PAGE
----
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Sumerian Beer May Have Been Alcohol-Free


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#16    BiffSplitkins

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Posted 23 January 2012 - 04:34 PM

View PostNikkiAidyn, on 22 January 2012 - 05:41 PM, said:

Alcohol free beer is like a book without words.  :rofl:
Very true. It's also like driving a sports car with an automatic transmission or drinking decaffeinated coffee... WHY?

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#17    and then

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Posted 23 January 2012 - 07:26 PM

PLEASE tell me it's a mistake.  Mouthy Mormons I can deal with but holier than thou Sumerians?
Too much to be borne.

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#18    Conrad Clough

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Posted 10 April 2012 - 11:08 PM

I am mystified by the first sentence of the article... would alcohol free beer really be 'enjoyed'?


#19    orangepeaceful79

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Posted 11 April 2012 - 03:44 AM

View PostConrad Clough, on 10 April 2012 - 11:08 PM, said:

I am mystified by the first sentence of the article... would alcohol free beer really be 'enjoyed'?
If fermentation of the sugars from the grains occurred then there would absolutely have been alcohol in it, unless the Sumerians boiled it after fermentation to remove the alcohol, which seems unlikely.  

HOWEVER if during the brewing process  the grains did not reach the proper temperatures, allowing the starches therein to convert to fermentable sugars, it is possible that the sumerians could have made drinks with no alcohol.

Also the amount of alcohol in the beer would have been dependent on several variables
1)the amount of fermentable sugars extracted during the brewing process

2) The kind of yeasts which were available.  some yeasts have very high tolerance for the byproduct of fermentation (alcohol) and some do not, so depending on the yeast strain a brewer is using, you may get more or less complete fermentation of sugars.  Most wild yeast strains have relatively low attenuation (ability to survive in alcohol)  and so therefore would have less fermentation abilities.  It is likely that the Sumerians used spontaneous fermentation with wild yeast strains.  

All in all chances are good that the Sumerians enjoyed a beer with much lower alcohol content, and higher sugar content, which would have made it more palatable.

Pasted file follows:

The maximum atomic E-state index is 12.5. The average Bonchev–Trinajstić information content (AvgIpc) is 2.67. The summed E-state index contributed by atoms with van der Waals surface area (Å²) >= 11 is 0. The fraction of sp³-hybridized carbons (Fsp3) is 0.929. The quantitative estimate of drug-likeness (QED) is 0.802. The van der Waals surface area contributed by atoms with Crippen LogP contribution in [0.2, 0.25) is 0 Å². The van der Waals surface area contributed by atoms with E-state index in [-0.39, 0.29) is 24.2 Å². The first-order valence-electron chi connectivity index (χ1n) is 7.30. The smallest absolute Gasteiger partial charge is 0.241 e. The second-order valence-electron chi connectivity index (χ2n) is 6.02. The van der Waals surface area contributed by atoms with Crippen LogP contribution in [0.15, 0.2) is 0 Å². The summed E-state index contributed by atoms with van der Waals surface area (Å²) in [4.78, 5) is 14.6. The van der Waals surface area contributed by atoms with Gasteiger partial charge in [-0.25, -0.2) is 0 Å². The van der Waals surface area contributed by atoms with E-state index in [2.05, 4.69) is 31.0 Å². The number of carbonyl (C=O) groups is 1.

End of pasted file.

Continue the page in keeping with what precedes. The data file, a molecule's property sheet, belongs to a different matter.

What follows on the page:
#20    Leonardo

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Posted 11 April 2012 - 07:59 AM

Quote

...Sumerian beer, may have been alcohol-free...

Homer Simpson does not approve of your so-called 'civilisation', Sumerians!

Edited by Leonardo, 11 April 2012 - 08:01 AM.

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#21    Anne-Marie

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Posted 11 April 2012 - 08:17 AM

Ouch! I'm an aussie and I like my beer, especially after a hard night working. Mind you, I never started drinking it for the taste either.

From my knowledge though Randy is right, water sources back in those days weren't all that safe, but that wasn't why sumerians brewed beer. It was done more as a religious thing. And yes, apparently it was alcoholic cos when the babylonians took over they offered guests preparations to ward off hangovers. You'll never guess what these preparations were usually dissolved in though... yep, that's right, beer. Lol


#22    orangepeaceful79

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Posted 11 April 2012 - 01:29 PM

View PostAnne-Marie, on 11 April 2012 - 08:17 AM, said:

Ouch! I'm an aussie and I like my beer, especially after a hard night working. Mind you, I never started drinking it for the taste either.

From my knowledge though Randy is right, water sources back in those days weren't all that safe, but that wasn't why sumerians brewed beer. It was done more as a religious thing. And yes, apparently it was alcoholic cos when the babylonians took over they offered guests preparations to ward off hangovers. You'll never guess what these preparations were usually dissolved in though... yep, that's right, beer. Lol
I am a beer lover and a homebrewer - I love beer for its taste.  Not your standard goat-piss swill like Budweiser, Miller, Coors, Heineken, insert name of worthless mass-produced light lager here.  I enjoy beers with unique flavors crafted by people who give a rip what it tastes like.  Unlike the huge multinationals who produce least common denominator carbonated beer-water out of the least possible amount of beer ingredients possible, bought at the cheapest imaginable price.  

The beer that these major companies make today would be unrecognizable next to the products they started making around the turn of the century.  Back then, beer was made from malted barley, hops, and water.  Now your typical Bud, miller, coors, is over 40% rice and corn with regards to the grain bill.  

Anyone who doesn't like beer because they had a bud/miller/coors and thought it was nasty should branch out.  Because bud/miller/coors are to beer what a hot dog is to meat.  There are simply thousands of options that taste far, far better.





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